So, I’ve been diagnosed with (at least!) mild Sjogren’s and hypermobility. Also, obvious to those who see me, I also suffer from obesity. Throw in some depression, random joint/muscle pain (likely caused by the hypermobility, but possibly having other causes), and general fatigue, and I think I count as a full-on Spoonie (sufferer of chronic illness).
This honestly doesn’t work well with the Foreign Service culture. I’m trying, but it’s hard. Foreign Service Officers tend to be extremely active, constantly on the go, work-hard-play-hard types. I do not have the energy for that shit. Networking and hobnobbing are hard. Many of them are runners, while I remember when I tried to become a runner and the horrible torture that it was. They want to go out for happy hours, bar crawls, etc., when I want to curl up at home on my couch. (Yes, the FS also has a TON of extroverts, but that’s probably obvious.) I like seeing people and hanging out, but I can only do so much of it before all my spoons are gone.
That’s not even talking about the travel that is (of course) expected. I mean, a vacation in a hotel with my wife, where I actually get to rest, etc., is easy. But I had friends who were constantly taking short, overnight trips up-country (aka away form the capital and decent bedding), and wondering why I didn’t do more of those. (Now, the constant moving I can deal with, as long as I get a couple of days to decompress upon arrival.)
Healthcare is a special worry as someone with chronic illness. I learned in Togo that the med units don’t often fully understand what I’m talking about, though having a med unit in the work office was extremely helpful. It also meant that I tended to be the most frequent visitor. “My stomach is upset; is it normal upset or do I have dysentery again?” “I’m extremely weak and tired; is it a normal flare up, or malaria?” Etc.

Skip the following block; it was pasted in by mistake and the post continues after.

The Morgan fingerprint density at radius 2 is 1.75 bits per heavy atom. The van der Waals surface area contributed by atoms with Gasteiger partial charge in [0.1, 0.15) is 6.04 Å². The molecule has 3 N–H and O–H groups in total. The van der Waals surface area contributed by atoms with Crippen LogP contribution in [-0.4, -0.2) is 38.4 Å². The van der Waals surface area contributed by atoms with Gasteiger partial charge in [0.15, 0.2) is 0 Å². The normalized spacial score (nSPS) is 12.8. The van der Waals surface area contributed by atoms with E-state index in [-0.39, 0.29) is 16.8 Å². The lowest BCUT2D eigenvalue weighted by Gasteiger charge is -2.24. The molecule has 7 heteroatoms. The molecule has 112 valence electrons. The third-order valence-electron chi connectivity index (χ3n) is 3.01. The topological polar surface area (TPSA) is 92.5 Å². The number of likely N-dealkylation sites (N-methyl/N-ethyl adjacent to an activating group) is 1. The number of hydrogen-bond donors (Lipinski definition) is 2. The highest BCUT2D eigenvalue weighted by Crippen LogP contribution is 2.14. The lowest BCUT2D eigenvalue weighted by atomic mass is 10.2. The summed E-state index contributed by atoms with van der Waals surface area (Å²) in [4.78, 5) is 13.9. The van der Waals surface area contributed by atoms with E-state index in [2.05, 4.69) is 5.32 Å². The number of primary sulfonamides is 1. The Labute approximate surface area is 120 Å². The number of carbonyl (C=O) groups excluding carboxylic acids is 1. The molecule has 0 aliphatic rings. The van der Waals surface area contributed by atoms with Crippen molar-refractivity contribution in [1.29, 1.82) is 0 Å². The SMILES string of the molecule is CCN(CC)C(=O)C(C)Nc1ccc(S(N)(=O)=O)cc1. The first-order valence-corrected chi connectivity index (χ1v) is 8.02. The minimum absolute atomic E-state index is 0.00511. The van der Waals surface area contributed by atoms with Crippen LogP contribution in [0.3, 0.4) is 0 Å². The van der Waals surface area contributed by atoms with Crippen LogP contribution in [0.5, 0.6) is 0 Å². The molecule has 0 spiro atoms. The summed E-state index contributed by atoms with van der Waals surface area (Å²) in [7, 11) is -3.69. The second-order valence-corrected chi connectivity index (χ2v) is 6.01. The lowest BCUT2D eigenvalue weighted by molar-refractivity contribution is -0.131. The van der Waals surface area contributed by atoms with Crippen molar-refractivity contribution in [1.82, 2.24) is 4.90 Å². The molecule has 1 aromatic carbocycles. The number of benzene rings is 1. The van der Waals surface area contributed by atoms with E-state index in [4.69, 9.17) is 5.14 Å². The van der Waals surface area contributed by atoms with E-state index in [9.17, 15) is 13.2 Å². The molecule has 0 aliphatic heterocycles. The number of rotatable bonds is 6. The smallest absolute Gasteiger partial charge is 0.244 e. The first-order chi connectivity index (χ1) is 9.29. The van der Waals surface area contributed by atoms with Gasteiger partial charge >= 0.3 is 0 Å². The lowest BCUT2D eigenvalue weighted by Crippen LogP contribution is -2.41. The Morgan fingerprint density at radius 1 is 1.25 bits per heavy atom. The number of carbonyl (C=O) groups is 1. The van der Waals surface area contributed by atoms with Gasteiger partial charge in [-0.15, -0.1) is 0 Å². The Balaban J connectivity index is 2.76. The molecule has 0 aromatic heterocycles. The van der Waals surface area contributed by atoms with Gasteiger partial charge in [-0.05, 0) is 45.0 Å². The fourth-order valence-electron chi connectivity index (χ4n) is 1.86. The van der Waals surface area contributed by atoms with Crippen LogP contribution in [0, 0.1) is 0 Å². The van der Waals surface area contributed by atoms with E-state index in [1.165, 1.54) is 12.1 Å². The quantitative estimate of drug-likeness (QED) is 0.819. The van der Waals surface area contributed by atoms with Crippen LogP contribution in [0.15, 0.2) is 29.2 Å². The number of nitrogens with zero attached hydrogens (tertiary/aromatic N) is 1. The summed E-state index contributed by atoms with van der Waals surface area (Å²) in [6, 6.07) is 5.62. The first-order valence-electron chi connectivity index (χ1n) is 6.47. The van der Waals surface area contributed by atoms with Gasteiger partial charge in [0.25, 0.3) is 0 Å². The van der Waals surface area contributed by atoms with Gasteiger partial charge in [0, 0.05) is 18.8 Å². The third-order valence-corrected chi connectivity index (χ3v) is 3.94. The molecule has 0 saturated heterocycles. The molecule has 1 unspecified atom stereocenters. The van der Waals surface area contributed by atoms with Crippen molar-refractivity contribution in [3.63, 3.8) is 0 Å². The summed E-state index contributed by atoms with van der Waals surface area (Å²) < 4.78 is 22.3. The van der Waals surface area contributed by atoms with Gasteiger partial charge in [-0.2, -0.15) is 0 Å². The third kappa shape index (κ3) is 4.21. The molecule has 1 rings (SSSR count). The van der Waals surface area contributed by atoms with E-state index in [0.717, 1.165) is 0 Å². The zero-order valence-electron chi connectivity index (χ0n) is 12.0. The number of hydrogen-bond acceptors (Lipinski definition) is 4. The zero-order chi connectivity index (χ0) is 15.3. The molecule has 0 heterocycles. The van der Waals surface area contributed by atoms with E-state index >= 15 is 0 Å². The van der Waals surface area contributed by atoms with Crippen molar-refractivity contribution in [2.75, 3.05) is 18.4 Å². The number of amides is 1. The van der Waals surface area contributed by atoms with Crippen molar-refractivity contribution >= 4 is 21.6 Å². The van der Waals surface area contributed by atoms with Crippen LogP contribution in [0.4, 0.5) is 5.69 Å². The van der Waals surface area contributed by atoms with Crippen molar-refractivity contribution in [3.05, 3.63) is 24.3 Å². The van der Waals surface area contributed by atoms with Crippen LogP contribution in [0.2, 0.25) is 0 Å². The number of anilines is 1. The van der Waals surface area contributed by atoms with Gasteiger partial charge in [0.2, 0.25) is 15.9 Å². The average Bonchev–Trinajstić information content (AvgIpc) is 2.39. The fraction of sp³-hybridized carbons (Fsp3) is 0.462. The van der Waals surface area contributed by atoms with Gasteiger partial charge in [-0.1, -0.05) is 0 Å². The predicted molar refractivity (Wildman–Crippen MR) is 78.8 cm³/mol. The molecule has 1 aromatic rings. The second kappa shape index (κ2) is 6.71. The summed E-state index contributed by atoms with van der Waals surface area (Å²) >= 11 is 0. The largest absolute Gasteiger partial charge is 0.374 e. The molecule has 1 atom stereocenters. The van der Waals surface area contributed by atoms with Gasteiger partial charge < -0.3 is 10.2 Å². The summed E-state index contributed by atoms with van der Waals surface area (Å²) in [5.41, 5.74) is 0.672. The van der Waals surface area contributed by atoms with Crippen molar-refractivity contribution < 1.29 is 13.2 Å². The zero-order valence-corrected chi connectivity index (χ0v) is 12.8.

That’s not to say I can’t do my job. As a political officer, it was my job to go to some of these events, including cocktail parties and boring conferences. (I am slightly afraid that there might be footage of me falling asleep at a conference–that’s the general fatigue thing kicking in.) Analysis and reporting, I can do. I’m also good at languages and one-on-one meeting with people. In fact, I LOVE those part of my job. (We’ll soon see how I handle hours at a visa line. Cross your fingers for me.)
I wouldn’t change jobs for anything. This was my dream since I left college, 11 years ago. It still is. The work is interesting, it’s not too physically demanding, and I get to experience more than I ever could have any other way. (I also have great health insurance, which I am using to the utmost!)
I really just want to 1) help other spoonies (including possible future FSOs) know about what life in the FS is like and 2) hopefully open my colleagues eyes to the extra struggles of spoonies.
So, I’ll end this with a call for questions. Comments are open.